Our revelation today that 58 city councillors and 25 senior officials are to be issued with free Apple iPads will jar with many readers.
On the one hand, it is vital for the city council to take the lead in embracing new technology and the opportunities which the digital age presents. On the other is the inescapable “them and us” impression which this move creates as councillors land expensive freebie tablet computers just weeks after being elected.
The council insists the move is all about saving money as it seeks to cut down on the £200,000 bill of printing committee papers. That is an admirable aim but the critics will take some convincing.
A more palatable option may have been to trial a small number of devices, including some less expensive alternatives, so that the pros and cons could be weighed up before a final decision on spending taxpayers’ cash on such a premium product.
We also need to be sure that the technology will be in place to ensure the shiny new devices will work properly and be able to cope with 58 councillors reading a report – or playing Sudoku – at the same time.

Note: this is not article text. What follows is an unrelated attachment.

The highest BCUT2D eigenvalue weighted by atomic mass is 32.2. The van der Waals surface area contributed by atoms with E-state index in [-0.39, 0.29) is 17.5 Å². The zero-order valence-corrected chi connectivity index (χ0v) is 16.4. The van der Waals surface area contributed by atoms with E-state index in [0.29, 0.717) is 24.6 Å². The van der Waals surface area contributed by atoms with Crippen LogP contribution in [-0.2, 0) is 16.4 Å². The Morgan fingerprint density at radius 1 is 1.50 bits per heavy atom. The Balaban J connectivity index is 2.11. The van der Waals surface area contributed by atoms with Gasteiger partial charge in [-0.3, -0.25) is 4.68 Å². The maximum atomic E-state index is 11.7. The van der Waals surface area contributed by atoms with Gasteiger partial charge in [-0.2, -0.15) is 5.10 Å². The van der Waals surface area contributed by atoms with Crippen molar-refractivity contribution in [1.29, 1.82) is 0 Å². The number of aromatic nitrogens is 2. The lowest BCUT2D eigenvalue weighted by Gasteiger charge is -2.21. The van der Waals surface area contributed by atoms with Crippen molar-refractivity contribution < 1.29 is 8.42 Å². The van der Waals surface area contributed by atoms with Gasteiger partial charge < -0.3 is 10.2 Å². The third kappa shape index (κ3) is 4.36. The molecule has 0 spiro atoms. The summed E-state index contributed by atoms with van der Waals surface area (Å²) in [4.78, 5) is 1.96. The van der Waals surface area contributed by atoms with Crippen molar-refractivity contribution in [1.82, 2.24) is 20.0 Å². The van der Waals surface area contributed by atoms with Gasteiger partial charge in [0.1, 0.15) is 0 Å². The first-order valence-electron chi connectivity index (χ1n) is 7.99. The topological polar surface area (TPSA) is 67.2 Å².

Whether the paper mountain reduces significantly as a result of buying the iPads remains to be seen as does whether the figures will actually stack up in the end. This is not a one-off cost after all, as there will be ongoing maintenance and regular upgrades to factor in.
With technology moving so swiftly, an iPad2 could look very out of date halfway through the life of this new administration, when Apple unveils its fifth generation of the tablet.
There is little doubt that such technology will play an even more important role in every area of life in the future and it is right that, as the Capital city, Edinburgh is at the forefront. We will be the first to hail the environmental and financial benefits of such a move if it can be demonstrated that it results in more efficient working.
However, if it turns into an expensive experiment, taxpayers may well find these difficult tablets to swallow. Winning ways
For Hibs fans, it really must have been the final insult – even the bus stops were rubbing it in.
The city council gave permission to celebrate the Jambos’ historic win in unusual fashion by taking over a page of the Bustracker display to read “Hearts, Hearts, Glorious Hearts”.
The partisan gesture does, however, appear to have been taken in good sport on the green side of the city. They are just thankful the buses home ran on time.